To further help your understanding lets consider what happens when cortisone (dex) is taken four days in a row, the way it often used to be prescribed. Also consider what happens to the adrenal glands when a person suffering severe allergies is given 10 days of continuous cortisone by mouth. For ten mornings the adrenal glands are told by the pituitary to stand down….do nothing. Now let’s assume the allergy sufferer is better and he abruptly stops his daily cortisone. The pituitary tells the adrenal gland to get to work. The adrenal glands have become lazy, unresponsive, and does nothing. The pituitary begins SCREAMING by producing adrenal-stimulating hormones. The adrenal glands sort of say…yeah, whatever… In time the adrenal glands finally shake the dust off, and gets back to work producing daily cortisol, the way they are supposed to do every morning. In the meantime the patient has no whip, no stimulus to increase metabolic activity when the rest of the body is begging for help. A perfect example is surgery. Anesthesiologists always ask their patients if they have been taking any steroids. If they have, the doctor expects that there may be a blood pressure problem or wake-up problem because that patient’s adrenal glands have become quite lazy and unresponsive. The worst of these possibilities leads to “Adrenal Crisis” which can translate to a true medical emergency.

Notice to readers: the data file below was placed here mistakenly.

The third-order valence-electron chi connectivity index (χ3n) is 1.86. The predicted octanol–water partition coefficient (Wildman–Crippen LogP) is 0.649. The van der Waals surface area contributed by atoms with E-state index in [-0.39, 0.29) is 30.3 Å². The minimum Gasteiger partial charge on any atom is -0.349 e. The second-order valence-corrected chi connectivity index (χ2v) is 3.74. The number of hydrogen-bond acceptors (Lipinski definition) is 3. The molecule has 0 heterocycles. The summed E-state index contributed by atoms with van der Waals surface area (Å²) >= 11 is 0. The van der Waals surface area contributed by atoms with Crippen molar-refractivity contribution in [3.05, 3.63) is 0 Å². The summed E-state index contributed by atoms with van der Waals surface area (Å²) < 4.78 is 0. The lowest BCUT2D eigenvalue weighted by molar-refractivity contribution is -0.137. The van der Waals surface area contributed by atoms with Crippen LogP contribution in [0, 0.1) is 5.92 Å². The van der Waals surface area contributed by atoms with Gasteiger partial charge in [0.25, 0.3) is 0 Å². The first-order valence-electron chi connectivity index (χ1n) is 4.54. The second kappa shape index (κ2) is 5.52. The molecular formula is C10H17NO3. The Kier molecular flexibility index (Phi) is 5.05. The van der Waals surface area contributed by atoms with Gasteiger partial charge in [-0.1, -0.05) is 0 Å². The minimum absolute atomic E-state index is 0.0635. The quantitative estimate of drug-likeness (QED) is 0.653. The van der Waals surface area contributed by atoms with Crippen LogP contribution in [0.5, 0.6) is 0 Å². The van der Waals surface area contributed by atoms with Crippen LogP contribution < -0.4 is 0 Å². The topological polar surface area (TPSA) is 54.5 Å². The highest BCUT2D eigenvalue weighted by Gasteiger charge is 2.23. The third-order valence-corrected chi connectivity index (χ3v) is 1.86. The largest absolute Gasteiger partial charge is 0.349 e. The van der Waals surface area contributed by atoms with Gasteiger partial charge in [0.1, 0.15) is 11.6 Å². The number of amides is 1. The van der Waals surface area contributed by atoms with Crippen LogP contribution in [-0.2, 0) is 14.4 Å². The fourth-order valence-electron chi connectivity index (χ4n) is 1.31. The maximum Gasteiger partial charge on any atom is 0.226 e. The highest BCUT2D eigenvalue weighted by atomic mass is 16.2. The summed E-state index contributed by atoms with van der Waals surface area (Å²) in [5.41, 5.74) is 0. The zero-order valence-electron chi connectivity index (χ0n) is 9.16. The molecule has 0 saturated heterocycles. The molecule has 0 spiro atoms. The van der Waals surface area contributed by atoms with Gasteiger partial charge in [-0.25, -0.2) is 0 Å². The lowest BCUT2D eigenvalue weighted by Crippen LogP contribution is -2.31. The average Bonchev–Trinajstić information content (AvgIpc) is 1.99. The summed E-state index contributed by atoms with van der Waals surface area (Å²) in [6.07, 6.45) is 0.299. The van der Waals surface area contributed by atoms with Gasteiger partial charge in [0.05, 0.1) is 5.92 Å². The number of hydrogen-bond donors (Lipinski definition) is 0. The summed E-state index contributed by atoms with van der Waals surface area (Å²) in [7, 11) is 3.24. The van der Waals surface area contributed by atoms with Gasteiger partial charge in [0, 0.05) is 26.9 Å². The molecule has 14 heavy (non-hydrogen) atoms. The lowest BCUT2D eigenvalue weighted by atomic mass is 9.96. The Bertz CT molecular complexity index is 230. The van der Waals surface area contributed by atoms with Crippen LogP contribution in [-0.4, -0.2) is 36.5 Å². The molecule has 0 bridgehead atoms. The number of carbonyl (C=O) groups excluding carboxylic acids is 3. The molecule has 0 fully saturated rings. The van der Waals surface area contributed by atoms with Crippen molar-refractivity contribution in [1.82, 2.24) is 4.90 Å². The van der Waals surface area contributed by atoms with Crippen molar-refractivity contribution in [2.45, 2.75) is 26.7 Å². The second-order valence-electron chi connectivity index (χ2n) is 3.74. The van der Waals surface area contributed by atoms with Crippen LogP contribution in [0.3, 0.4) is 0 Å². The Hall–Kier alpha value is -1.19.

What I just described happens because of external forces……cortisone tablets given to the patient. The same thing can occur by disease too. It is called Addison’s Disease and is what happens when the adrenal glands do not work. JFK had Addison’s Disease and it nearly killed him on several occasions. He often required steroid injections before international summits, surgery, and even day to day activities needing systemic physiologic stimulation. I think I read that he actually started each day with cortisone injections, but I’m not positive about that.

Bottom line….it is physiologically much wiser to take all steroids in the morning hours, not at night. You will probably do just fine if you take them at night, but your pituitary and adrenal glands will work much more the way they are designed to work if you give that steroid bolus in the morning.

Isn’t that interesting? I expected a short, three or four line answer. I should have know that isn’t the way Dr. Omel is wired.

Knowing that I’ll also be taking pomalidomide, Jim added this in a follow up email last night:

Yes absolutely, dex should always be taken with breakfast. Steroids can do awful things to unprotected gastric epithelium, like erosive gastric ulcers. I’ve not taken Pom, but understand it should be taken on an empty stomach.

I had been taking dex right before bedtime, hoping to fall asleep before insomnia had a chance to kick in. Not anymore. I took my ten, little green tablets this morning with breakfast–and my pomalidomde capsule last night before bed on an empty stomach.

Thanks, Jim! I’m fortunate to have friends “in the know” like you. If only dealing with all the side effects was this easy!

Feel good and keep smiling! Pat